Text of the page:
The expense assumptions are based on an average 2.3 percent average increase in total expenses, which includes a 2.8 percent average annual increase in personnel expenses (pay and benefits), and 1 percent average annual increase in material and supplies expenses, with other expenses also included and no new debt issued. 

The second scenario anticipates outcomes with staffing and service level expansion requests while utilizing the same assumptions as scenario one with some revenue and expense adjustments that can be found in the completed fiscal analysis. 

The third scenario projections continue from scenario two based on projected new growth and the potential for an economic downturn. Revenue assumptions include a 1.6 percent average annual increase in total revenues, a 1 percent annual increase in property tax is projected except in fiscal years 2019 and 2020. 

Also included in the revenue assumptions is a 2.1 percent average annual increase in sales tax, with more rapid economic growth in fiscal years 2017 and 2018 and recession like conditions and a decrease in building-permits growth during fiscal years 2019 and 2020. The expense assumptions consider a 2.9 percent average annual increase in total expenses and 3.6 percent average annual increase in personnel expenses, with department requests delayed in fiscal years 2019 and 2020 until fiscal years 2021 and 2022.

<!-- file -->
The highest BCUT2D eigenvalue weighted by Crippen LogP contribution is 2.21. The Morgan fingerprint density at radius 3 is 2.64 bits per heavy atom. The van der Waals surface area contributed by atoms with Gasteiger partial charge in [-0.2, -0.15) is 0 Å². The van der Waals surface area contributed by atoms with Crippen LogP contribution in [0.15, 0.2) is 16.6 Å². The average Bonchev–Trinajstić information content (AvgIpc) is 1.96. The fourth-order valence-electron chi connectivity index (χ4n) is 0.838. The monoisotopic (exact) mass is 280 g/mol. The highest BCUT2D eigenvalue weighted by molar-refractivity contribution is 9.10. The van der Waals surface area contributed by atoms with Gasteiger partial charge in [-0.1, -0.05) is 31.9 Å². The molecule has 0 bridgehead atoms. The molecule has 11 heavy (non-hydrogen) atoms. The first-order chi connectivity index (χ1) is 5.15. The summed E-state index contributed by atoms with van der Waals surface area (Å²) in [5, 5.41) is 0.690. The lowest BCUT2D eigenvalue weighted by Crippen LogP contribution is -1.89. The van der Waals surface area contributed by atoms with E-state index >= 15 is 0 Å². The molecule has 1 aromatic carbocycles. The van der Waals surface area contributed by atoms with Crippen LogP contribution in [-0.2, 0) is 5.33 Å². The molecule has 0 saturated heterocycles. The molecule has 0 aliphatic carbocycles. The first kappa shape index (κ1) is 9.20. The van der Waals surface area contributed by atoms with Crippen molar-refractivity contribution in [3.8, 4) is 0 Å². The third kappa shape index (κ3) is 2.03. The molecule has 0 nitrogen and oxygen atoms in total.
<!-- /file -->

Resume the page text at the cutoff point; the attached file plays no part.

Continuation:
The fourth scenario builds on scenario three and projects a balanced budget with expansion requests and other significant items included in the scenario. Among those are property tax increases in fiscal years 2017, 2019, 2021 and 2023; a new franchise tax on sewer in fiscal year 2022, sales tax assumptions based on growth, an annual increase in charges for services, and general fund transfers to capital projects decreased in the fiscal year 2023 and also fiscal year 2026.

“We need to be proactive in growing our revenues, or limit our expansion and find ways to do more with less,” Kelley said when he first presented the analysis.

Strategies cited to address fiscal imbalances include: property tax increases, legislative measures, franchise tax on sewer services, tax on media streaming, (the implementation of) the Remote Transaction Parity Act or Marketplace Fairness Act, changes to development and zoning policies, also limiting staff and service level expansion and reducing the number and scope of capital projects.

“As we wrestle with the city’s finances, we try to act responsibly and consider the effects this year, next year, and several years in the future. The reality we see evidenced in the long term financial analysis is that some near term pain is probably necessary to maintain the city’s financial strength, and to lay the groundwork to address future needs,” Smith said. 

The Long Term Financial Analysis is available online at: